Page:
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Jazz Weekend In Old York: Eric Dolphy, Benny Goodman, and Wayne Shorter Revisited

Martin Longley By

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Jazz Weekend In Old York
The National Centre For Early Music
York, England
November 21-23, 2008

England's deeply historical city of York is far from being a jazz nexus, but its main alternative music venue does have an ongoing policy of presenting one—off gigs in an atmospheric converted church space. The National Centre For Early Music also runs a specialized Jazz Weekend at least twice each year, usually focusing on significant artists on the UK scene, although rarely venturing across international waters. This small-scale activity can't really compare to the bigger, wider spreads of action in nearby Leeds (or even the coastal resort of Scarborough), but a feeling pervades that there isn't much of an audience for jazz in York, at least judging by the scarcity of gigs within its walls. A weekly jazz column in the local newspaper, The Press, always seems to be struggling to find events to fill its space, and is usually forced to look further afield, to smaller towns with slightly bigger scenes, whether traditional or post-bebop in nature.



Just the same, the audience for the first of these three nights of the NCEM's Jazz Weekend must have been close to sell-out status, and seats were also looking well-filled during the next two days—proof, surely, that there is a potential market for more jazz in York featuring British (or even American) big-name players.

Empirical

There's been copious positive publicity surrounding the young Londoner combo Empirical, but most of the buzz emphasizes their energetic commitment to modernity, and is therefore unlikely to hold any appeal in the conservative lane of the gigging circuit. Even though Empirical are currently probing the legacy of a jazz composer's music from well over forty years ago, Eric Dolphy's pieces retain their completely current nature, making it all the more impressive how enthusiastically the music is received by a crowd that might not be accustomed to such rigorously complex sounds. If this sounds like a patronizing view, it's Leeds and not York that is well-known for its long-term support of avant-jazzing.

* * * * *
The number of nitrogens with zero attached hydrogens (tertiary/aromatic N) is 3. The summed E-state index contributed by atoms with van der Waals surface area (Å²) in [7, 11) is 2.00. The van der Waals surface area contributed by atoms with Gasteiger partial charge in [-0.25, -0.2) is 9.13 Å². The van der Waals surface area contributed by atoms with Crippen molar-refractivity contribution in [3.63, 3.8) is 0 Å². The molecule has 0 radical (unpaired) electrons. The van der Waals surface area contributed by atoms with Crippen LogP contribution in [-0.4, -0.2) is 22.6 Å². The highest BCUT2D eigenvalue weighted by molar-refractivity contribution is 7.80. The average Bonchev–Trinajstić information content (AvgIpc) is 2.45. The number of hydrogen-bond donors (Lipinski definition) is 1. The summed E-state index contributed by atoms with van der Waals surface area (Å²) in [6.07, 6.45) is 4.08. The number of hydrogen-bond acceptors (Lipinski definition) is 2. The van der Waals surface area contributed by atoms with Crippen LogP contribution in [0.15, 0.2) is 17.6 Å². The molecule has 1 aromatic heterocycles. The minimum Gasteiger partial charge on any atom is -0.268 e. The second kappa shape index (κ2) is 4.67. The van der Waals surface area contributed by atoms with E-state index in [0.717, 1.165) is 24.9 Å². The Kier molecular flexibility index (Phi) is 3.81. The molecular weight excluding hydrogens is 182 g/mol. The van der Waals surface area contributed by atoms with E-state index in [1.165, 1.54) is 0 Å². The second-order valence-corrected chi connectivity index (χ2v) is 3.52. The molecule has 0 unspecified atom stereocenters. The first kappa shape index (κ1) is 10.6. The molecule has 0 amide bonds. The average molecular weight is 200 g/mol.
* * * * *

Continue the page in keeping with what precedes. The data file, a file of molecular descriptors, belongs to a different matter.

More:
Gone is the repertoire presented on Empirical's debut album. Departed too are a pair of pivotal members (well, everyone is pivotal in such a precisely poised outfit). Their horn front-line formerly featured two of Britain's fastest rising flash-technicians, but trumpeter Jay Phelps is now concentrating on his own output, whilst pianist Kit Downes has returned to his studies. With bassist Tom Farmer already being a recent replacement, alto saxophonist Nathaniel Facey and drummer Shaney Forbes are the remaining key players from this youthful combo's old guard. Nevertheless, a steely sense of empowered direction remains, and Empirical are now pushing their new Dolphy project, which will be recorded for an imminent album release in December 2008. It won't be so much a general overview of Dolphy as a direct engagement with Out To Lunch!, the reedsman's most well-known album, and surely his compositional and performing summit. A major help in the project's realization is the addition of new member Lewis Wright on the vibraphone, adopting the demanding Bobby Hutcherson role. Wright might look even more fresh-faced than his bandmates, but his virtuosic skills are already in keeping with those of a gig-wizened voyager of the highest order. He has the touch and control of a greater experience, striking with varied velocity, allowing notes to shimmer glowingly into a sensitive death.



Empirical might make its audiences tense. Dolphy's music is intricate and precise, so they're striking every note, meeting every twisting theme head-on, making no "mistakes." Rarely can such concentrated music succeed as "accessible" entertainment. Fortunately, the entire audience appears to be locked into Empirical and their Messianic mission, all the way. Even the quartet's original compositions are very much in the post- Dolphy spirit. There are astounding interpretations of "Gazzelloni," "Straight Up And Down" and "Out To Lunch!" itself, quite possibly three of the most cerebrally rousing compositions in the entire history of jazz. Empirical interprets them with pinpoint vigour and devout passion.

Alan Barnes


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